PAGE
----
After a couple of months, I’ve finally found a book that Shelfari doesn’t know about: At the Sharp End, which is Tim Cook’s novel about the Canadian contribution to WWI. Interestingly enough, neither does Amazon.

However, Indigo (a Canadian bookseller owned by Chapters) does, and here it is (volume one at any rate).

I’ve wondered before if Amazon and Shelfari are linked … particularly since Shelfari buy-the-book links are to Amazon. Amazon has invested in Shelfari … which is probably why Shelfari seems to be using the Amazon book database.

. . .
. . .

Interestingly, when I fed Shelfari’s import functionality this page, it came up with a different book by the same author: Clio’s Warriors.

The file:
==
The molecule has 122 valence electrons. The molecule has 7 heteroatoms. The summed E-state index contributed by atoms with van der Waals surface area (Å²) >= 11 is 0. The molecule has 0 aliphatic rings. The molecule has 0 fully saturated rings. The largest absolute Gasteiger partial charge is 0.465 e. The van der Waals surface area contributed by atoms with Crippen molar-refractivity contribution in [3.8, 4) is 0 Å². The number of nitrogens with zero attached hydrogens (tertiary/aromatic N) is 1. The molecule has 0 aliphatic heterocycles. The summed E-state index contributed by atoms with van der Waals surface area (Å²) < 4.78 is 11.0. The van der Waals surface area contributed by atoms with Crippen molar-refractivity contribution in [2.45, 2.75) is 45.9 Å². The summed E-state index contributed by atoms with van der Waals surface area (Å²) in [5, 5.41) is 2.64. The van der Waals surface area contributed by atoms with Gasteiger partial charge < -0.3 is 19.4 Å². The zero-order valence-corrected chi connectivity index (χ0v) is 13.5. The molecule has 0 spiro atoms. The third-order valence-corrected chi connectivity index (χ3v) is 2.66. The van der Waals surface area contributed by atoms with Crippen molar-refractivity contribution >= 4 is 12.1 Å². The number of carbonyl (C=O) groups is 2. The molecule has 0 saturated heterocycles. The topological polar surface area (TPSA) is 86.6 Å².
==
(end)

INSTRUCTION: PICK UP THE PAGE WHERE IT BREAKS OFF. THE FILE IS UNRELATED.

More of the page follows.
Oddness abounds.

Amazon marketplace: sorry, your purchase has been sold

Yesterday I bought 27 books from Amazon – mostly from the marketplace. Why not? The book are almost new, and they’re easily half off or less.Today I got a notice that a book I bought via the marketplace was previously sold.amazonNo biggie – I just went back to Amazon, chose the next available seller for the book, and bought it again.Here’s the deal: when Amazon sends out that kind of email, they should include a link to re-purchase. That would probably increase their sales from people whose purchases are no longer available.And would make an already very usable store even more so.